While I was in graduate school studying the relationship between social support constructs and community development, I was also a 4th grade public school teacher. I’ll never forget Damien’s* mother, who put warm flesh on the cold data analysis of my brutal statistics class.
Miranda* came to parent teacher conference and was visibly anxious about what she would hear from me about her son’s classroom performance.
As I bragged on her child and told her how impressed I was with his work, the tears welled up in her eyes. I reached my arm across the table and invited her to share what was going through her mind.
“I just want to help get my sons out of government housing,” she said, “but I can’t find the way.”
The next few months were a major learning curve for me as I saw just how challenging it was to find an employer with solid benefits. I pulled some connections at our local hospital to get her an interview in the food service arm, and we had to navigate...
•no internet (we used the public library to access the hospital HR page),
•no vehicle (we used my car for transportation), and
•no email address or previous references (we created a Gmail account and put mine and my husband’s different emails down for the 5 required references)
…just to be able to complete the job application.
The school year ended and I wasn’t sure what happened to Damien’s mom. We lost touch as I became pregnant and took a new job.
The next fall, however, as I welcomed my first child in that same hospital, it was Miranda* who delivered the hot meal to my recovery room.
Our faces both brightened with excitement to be in the same room together again, and I continue to cherish the memory of her voice in my ear.
“I got out, Mrs. Pinkston! I got my boys out. I found a house on a good street and my boys are doing so well. No more loud screaming from our neighbors or drugs around the corner…we’re in a good place because of this job.”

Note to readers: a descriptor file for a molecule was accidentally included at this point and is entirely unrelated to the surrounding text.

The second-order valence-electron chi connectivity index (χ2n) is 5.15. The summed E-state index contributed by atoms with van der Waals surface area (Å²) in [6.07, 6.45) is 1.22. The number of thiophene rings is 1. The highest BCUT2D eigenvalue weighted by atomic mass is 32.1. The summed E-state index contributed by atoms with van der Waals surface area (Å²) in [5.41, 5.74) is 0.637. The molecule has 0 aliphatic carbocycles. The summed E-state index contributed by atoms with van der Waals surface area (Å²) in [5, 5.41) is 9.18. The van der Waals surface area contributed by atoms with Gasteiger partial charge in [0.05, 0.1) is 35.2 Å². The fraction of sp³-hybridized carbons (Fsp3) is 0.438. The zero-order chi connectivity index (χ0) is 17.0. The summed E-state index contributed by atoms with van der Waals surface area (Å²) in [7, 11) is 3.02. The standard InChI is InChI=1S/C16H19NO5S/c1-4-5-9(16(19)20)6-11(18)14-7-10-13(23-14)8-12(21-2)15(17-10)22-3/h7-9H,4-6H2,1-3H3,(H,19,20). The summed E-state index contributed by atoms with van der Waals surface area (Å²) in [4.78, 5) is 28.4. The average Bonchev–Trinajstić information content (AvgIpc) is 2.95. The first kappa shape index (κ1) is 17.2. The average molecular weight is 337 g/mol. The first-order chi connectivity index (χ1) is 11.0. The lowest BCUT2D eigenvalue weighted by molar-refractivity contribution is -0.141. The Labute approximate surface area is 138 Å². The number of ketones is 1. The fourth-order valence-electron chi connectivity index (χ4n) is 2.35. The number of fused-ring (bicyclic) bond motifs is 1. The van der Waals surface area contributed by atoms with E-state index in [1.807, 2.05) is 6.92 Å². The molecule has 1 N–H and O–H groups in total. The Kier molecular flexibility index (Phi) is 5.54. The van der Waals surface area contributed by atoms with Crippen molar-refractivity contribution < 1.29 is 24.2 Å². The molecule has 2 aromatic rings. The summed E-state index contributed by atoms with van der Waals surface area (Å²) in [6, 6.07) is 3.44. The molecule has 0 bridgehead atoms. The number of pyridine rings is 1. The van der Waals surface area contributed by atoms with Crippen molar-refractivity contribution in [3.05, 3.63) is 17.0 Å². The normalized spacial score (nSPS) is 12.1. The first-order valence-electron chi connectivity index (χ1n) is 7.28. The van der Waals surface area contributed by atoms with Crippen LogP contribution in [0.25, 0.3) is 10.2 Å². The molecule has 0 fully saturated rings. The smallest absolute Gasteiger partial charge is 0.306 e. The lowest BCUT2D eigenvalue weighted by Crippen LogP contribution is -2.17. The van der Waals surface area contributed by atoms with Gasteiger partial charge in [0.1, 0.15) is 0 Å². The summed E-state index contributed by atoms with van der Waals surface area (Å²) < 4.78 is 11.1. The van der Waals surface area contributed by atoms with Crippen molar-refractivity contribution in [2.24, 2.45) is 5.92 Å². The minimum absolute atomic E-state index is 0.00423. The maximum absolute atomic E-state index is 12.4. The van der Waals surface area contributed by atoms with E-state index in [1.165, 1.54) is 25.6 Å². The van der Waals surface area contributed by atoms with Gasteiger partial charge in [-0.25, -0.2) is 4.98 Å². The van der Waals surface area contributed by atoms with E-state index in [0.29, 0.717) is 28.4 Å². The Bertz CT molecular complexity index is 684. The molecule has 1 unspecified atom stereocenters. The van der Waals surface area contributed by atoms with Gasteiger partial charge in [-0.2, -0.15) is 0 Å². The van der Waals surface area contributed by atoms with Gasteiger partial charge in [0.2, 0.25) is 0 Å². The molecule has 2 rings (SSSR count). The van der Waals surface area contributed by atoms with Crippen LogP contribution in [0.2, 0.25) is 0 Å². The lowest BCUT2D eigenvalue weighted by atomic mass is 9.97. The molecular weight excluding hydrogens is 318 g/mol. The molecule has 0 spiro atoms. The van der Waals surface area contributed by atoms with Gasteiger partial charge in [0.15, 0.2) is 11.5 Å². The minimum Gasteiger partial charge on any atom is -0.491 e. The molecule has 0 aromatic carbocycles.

I’m no savior. Miranda’s work ethic, determination, and commitment to her children are the champions of this story.
I learned, however, that social bridges are powerful in scaffolding resources to those with poor networks and support.
Enter: Kindred Companions
I’ve spent the last 15 years asking the question, How can cross-cultural relationships be equitable, ethical, and meaningful?
Well, some version of that question at least. And there have been so many other questions that rubbed up against this theme.
Why does poverty still have a grip on our global society?
Why are our donor dollars not making a dent in global change?
Where are the innovative tactics to community development?
Is there any hope in making a difference in the world?
Who are the people we should be focusing on for social interventions?
The answer always boils down to a Miranda. It’s a person in front of us and his or her story.
Massive change is driven by loads of tiny touches. Just like you, I have been made into who I am today because of the people who nurtured me as an infant to the teachers who poured into me as a teenager to the individuals who have challenged me as an adult.
It wasn’t some magic program or some monumental class. Personal development is absolutely impacted by knowledge. But heart change and lifestyle impact? That has come through trusted individuals carrying me to my own next level of my best self.
With Kindred Companions, we seek to bridge the social, emotional, economic, and spiritual gaps needed to develop someone to be the change agent they wish to be in their community abroad.
And we believe that, through true companionship and kindred relationship, our own communities back home will be better served, as well. The mutual sharing of lives lived in different contexts promotes empathy, growth, and a stronger network of Christ’s love.
Join us as we embark on a social experiment — a purposeful conspiracy to connect our resources and our faith in a first-century kind of modern missions movement.